Courtesy of www.buttoncovering.co.uk
Ruched/ruching (See also gathers, shirring)
Ruching has become popular on ball gowns and wedding dresses where it has been adapted to introduce volume and soft folds of fabric for decoration. Elastic thread is not used and the fabric is pulled together in a more random style and not in rows.
A rounded, usually low-cut neckline, as on a blouse or dress.
A shift dress is a straight-cut dress that doesn’t hug the body or cinch the waist. The bust area is usually fitted and the skirt is either cut straight or with a narrow A-line. Simple and stylish, the shift dress is adaptable to dressing up or down for any occasion.
Shirring (See also gathers, ruching)
Shirring is a gathering technique done with elastic thread, which creates a stretchy garment. It is a clever but simple way to achieve a really comfortable and snug fit and is more often seen across the top of strappy sun dresses, or the back of more fitted dresses. Elasticated thread is sewn in several parallel rows and pulled so that it gathers up the fabric. The gathers are adjusted so that the elastic thread is not stretched at all. This then allows the piece to gently expand to fit the wearer without digging in.
Reminiscent of the outfits of female figure skaters, the skater dress combines playful hemlines and soft, fine fabrics to create a beautiful, feminine silhouette. The style is worn slightly looser than most mini-dresses and cinches in at the waist, highlighting the midsection and flattering curves. The dress also flares out at the waistline for a young and flirty feel.
A neckline on a dress or blouse that is low at the front and shaped like the top of a heart as seen on this flattering sweetheart black dress.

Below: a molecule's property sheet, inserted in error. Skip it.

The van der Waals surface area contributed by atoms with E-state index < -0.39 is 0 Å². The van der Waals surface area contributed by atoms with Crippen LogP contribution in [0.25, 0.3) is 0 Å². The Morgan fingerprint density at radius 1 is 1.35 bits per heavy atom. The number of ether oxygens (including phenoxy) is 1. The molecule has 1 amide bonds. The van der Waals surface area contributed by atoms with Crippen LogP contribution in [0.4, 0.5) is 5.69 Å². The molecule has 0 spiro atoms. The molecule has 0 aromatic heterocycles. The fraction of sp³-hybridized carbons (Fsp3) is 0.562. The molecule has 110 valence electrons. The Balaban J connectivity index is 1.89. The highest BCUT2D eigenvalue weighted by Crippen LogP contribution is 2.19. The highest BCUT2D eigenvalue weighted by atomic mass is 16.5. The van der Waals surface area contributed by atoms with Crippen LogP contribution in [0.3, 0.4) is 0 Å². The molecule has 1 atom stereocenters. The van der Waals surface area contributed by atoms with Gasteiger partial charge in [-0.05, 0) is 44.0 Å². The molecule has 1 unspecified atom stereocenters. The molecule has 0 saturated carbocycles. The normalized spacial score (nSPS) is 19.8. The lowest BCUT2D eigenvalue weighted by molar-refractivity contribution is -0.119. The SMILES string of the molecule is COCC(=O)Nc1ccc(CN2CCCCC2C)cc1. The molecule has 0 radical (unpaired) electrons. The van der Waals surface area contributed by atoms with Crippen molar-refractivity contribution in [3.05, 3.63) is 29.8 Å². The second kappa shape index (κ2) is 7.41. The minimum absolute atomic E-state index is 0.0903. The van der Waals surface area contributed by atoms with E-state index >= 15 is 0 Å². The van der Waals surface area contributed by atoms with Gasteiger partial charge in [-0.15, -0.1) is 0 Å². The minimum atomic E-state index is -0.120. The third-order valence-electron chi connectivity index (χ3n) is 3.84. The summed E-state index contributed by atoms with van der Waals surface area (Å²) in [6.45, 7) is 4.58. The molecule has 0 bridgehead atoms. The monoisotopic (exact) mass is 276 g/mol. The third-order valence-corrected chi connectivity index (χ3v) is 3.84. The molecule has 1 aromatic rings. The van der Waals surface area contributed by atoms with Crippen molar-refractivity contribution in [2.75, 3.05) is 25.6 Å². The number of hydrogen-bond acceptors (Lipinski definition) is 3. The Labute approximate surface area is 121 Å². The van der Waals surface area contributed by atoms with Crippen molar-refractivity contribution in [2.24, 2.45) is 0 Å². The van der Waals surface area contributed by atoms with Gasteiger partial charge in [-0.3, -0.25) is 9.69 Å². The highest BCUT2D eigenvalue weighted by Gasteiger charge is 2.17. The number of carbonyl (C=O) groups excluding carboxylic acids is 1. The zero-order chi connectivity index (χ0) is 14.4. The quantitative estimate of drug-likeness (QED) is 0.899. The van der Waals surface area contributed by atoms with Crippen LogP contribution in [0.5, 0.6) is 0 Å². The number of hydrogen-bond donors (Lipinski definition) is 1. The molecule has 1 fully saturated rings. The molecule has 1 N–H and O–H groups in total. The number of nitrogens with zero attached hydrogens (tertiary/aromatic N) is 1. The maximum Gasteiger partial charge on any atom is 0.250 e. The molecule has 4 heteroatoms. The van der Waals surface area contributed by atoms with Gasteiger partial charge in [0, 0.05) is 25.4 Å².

A voluminous A-line shaped top or dress which, because of its shape, swings from side to side when the wearer walks. Swing-back coats have their volume concentrated at the back forming an attractive feature.
A term widely used to portray a cut or design that is smart, fitted, and has an element of neatness, structure and attention to detail.
Three quarter sleeve
A sleeve that ends halfway down forearm whether it be fitted, fluted, elasticated or with a cuff. The three quarter length sleeve flatters the arm, covering the often heavier part of the upper arm and just revealing the slimmer, more slender wrist. Our Twist Front Jersey Black Dress shows this flattering effect.
Connected with the culture of towns and cities, urban fashion can be described in a number of ways and is often used as a term for African-American culture, Hip-hop styling and is almost the opposite of tailoring or structure. Conversely, “Urban Chic” has developed to refer to the popular lifestyle trends of great cities, predominantlyNew York, encompassing smart, sexy and modern clothing, grooming, socializing and all other aspects of a stylish, smart and sophisticated city lifestyle.
Sophisticated, polished, cultured, refined.
The part of a garment that fits across the shoulders or across the collar bone (or both) which is attached to the main part of the garment. Yokes are often decorative and made from contrasting colours or a different fabric to give added interest as with the lace yoke on this Vintage Lace Skater Black Dress.
If you’ve picked up some useful bits and pieces here, then we’re happy that our glossary has been a helpful addition to our Black Dresses blog. But is there anything we’ve left out? If you’ve spotted a term that isn’t here, or that is here but needs further explanation, then let us know and we’ll get straight on to it!